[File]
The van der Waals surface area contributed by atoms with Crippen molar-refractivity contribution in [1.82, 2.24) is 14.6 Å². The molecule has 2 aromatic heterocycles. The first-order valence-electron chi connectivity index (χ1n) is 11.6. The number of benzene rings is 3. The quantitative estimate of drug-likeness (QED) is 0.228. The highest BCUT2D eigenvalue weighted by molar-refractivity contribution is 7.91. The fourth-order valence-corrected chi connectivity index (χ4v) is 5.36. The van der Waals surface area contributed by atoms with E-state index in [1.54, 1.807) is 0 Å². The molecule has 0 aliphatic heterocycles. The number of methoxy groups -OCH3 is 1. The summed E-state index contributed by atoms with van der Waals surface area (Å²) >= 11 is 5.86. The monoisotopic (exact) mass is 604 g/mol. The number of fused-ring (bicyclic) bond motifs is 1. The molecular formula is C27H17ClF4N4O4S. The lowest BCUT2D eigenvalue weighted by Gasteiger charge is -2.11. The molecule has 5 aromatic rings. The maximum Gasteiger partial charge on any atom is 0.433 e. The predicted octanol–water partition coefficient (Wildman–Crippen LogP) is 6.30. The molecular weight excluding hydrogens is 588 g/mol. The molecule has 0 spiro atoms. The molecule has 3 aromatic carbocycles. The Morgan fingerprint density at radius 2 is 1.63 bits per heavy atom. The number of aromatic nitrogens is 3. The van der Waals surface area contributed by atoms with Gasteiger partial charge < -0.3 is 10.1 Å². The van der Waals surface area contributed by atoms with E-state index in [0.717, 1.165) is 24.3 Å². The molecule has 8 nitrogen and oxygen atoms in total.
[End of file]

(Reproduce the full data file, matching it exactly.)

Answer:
The van der Waals surface area contributed by atoms with Crippen molar-refractivity contribution in [1.82, 2.24) is 14.6 Å². The molecule has 2 aromatic heterocycles. The first-order valence-electron chi connectivity index (χ1n) is 11.6. The number of benzene rings is 3. The quantitative estimate of drug-likeness (QED) is 0.228. The highest BCUT2D eigenvalue weighted by molar-refractivity contribution is 7.91. The fourth-order valence-corrected chi connectivity index (χ4v) is 5.36. The van der Waals surface area contributed by atoms with E-state index in [1.54, 1.807) is 0 Å². The molecule has 0 aliphatic heterocycles. The number of methoxy groups -OCH3 is 1. The summed E-state index contributed by atoms with van der Waals surface area (Å²) >= 11 is 5.86. The monoisotopic (exact) mass is 604 g/mol. The number of fused-ring (bicyclic) bond motifs is 1. The molecular formula is C27H17ClF4N4O4S. The lowest BCUT2D eigenvalue weighted by Gasteiger charge is -2.11. The molecule has 5 aromatic rings. The maximum Gasteiger partial charge on any atom is 0.433 e. The predicted octanol–water partition coefficient (Wildman–Crippen LogP) is 6.30. The molecular weight excluding hydrogens is 588 g/mol. The molecule has 0 spiro atoms. The molecule has 3 aromatic carbocycles. The Morgan fingerprint density at radius 2 is 1.63 bits per heavy atom. The number of aromatic nitrogens is 3. The van der Waals surface area contributed by atoms with Gasteiger partial charge < -0.3 is 10.1 Å². The van der Waals surface area contributed by atoms with E-state index in [0.717, 1.165) is 24.3 Å². The molecule has 8 nitrogen and oxygen atoms in total.